As I became familiar with the story of kindie music makers and mentors Princess Katie and Racer Steve, I learned they started out performing in children’s hospitals. My travel patterns of late have been bringing me close to the Tomorrows Children’s hospital at Hackensack University Medical Center and my thoughts went to those kids who have to endure so many hours of downtime. Hearing the tunes of Alastair Moock that he had dedicated to his daughter who was drawn into a cancer battle at age 5 certainly pulled my focus that way as well.
All these influences led me to introduce myself to Sue at the Tomorrows Children’s Fund and offer a donation of my CD as well as my live performance services. Two weeks later, there I was, being led into the play room were I would share my calling with kids who could use a lift. The room was full of vibrant colors, caring adults with kind faces, more toys and games than you could imagine, even miniature foot-powered BMW replicas — and kids who had no intention of giving up their childhood to their circumstances. The unrelenting will to be a kid was apparent in the little girl who liked to “ride” on the IV dispenser she was connected to as it was wheeled around the room. Then there were the young ones whose varying degrees of hair loss only served to make their eyes at least ten times more expressive than usual.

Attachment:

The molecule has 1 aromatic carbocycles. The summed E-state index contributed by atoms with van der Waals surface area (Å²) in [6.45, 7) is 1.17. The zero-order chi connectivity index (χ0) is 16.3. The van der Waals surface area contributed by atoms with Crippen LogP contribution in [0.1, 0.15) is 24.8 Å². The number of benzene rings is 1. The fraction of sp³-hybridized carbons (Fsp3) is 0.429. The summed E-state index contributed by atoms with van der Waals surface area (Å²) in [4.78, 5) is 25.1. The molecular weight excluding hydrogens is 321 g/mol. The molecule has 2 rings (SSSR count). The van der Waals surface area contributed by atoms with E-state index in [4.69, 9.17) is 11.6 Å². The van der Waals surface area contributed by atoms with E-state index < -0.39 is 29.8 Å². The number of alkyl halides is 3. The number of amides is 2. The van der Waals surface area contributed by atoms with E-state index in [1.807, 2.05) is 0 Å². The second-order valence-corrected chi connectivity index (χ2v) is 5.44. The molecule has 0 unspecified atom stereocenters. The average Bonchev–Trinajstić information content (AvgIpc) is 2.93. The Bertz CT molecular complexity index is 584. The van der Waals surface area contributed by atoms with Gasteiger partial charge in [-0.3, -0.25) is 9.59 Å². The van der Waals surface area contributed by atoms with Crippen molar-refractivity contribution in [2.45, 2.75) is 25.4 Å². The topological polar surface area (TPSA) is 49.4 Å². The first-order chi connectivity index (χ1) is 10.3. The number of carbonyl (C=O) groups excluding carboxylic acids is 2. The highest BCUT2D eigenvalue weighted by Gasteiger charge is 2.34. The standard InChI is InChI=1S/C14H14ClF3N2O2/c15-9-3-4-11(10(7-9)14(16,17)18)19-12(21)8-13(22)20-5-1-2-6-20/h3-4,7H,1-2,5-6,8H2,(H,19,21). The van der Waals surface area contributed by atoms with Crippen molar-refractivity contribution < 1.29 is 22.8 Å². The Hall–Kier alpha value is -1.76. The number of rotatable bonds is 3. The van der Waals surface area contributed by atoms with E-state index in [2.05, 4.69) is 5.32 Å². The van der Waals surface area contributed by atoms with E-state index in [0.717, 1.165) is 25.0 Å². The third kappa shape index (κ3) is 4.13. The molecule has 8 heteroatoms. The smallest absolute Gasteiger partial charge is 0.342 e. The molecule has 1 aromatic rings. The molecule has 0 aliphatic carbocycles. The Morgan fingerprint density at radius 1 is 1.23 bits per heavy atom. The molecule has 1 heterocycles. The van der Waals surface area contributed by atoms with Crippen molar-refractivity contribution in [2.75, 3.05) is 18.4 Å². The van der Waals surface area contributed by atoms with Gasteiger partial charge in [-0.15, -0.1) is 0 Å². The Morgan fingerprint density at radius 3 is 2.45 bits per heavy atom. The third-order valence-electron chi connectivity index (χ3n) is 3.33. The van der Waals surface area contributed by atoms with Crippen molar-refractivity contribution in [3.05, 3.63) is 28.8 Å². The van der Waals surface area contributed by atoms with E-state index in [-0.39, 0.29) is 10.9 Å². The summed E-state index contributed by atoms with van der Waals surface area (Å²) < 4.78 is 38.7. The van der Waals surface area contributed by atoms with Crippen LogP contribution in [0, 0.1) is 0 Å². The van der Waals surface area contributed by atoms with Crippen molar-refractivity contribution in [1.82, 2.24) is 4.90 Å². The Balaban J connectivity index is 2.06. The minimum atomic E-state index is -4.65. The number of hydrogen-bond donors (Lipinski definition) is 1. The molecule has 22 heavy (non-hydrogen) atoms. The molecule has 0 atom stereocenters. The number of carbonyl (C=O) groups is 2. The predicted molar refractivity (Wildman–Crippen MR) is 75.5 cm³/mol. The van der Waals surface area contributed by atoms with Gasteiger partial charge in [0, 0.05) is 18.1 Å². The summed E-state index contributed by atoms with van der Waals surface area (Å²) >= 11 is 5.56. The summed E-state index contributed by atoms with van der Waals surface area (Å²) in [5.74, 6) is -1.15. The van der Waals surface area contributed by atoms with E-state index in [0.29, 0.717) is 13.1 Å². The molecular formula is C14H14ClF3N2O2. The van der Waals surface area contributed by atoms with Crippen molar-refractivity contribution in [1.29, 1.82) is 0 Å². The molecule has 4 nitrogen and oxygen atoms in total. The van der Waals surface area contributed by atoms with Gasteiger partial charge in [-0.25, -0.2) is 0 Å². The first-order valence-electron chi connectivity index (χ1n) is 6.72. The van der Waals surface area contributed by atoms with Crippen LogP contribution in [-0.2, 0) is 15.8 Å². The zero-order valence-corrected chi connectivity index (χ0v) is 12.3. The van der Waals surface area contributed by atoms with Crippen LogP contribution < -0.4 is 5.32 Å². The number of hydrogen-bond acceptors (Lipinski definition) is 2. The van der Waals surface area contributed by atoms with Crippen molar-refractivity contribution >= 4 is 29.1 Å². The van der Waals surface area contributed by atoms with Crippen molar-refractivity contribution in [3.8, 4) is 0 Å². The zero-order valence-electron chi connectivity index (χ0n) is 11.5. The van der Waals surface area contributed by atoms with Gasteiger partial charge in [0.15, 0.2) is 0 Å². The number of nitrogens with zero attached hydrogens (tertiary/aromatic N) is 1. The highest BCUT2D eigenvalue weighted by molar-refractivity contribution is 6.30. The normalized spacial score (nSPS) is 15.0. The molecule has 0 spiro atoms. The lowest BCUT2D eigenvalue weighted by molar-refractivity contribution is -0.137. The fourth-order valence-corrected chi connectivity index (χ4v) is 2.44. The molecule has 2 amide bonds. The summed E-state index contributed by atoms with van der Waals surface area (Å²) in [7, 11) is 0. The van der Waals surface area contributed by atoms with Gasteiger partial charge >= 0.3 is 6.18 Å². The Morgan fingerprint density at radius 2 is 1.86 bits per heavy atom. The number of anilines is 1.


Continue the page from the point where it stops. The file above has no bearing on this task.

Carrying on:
It was that eye contact that will stay with me in the long run. As these youngsters took in my songs, both original and traditional, the music was stripped away of all the trappings of being an entertainer, right down to its very purpose for existing – the human connection, the contact, what’s in the words of the songs and what lives between those words. I want to perform for sick kids either for the rest of my life or until the sicknesses are permanently cured for kids everywhere (I can hope for the latter, right?) and I want my daughter (healthy as a horse, knock wood!!!) to know the pure, unaltered joy of sharing her gift with those most in need.
I wrestled a little with whether I’d publicly share news of this performance – after all I’d hate to cheapen this deeply moving experience down to a publicity stunt. In the end my decision was made by two hopes: that you the reader will learn more about the Tomorrows Children’s Fund and support it; and that you will be inspired to lend your special talent to someone who could really use it, as I was.
Tell your story of how you were moved by an act of kindness (and what it inspired you to do) in the comments below.
Please visit the Tomorrows Children’s Fund web site and if you like what they do, please consider a donation of money or time.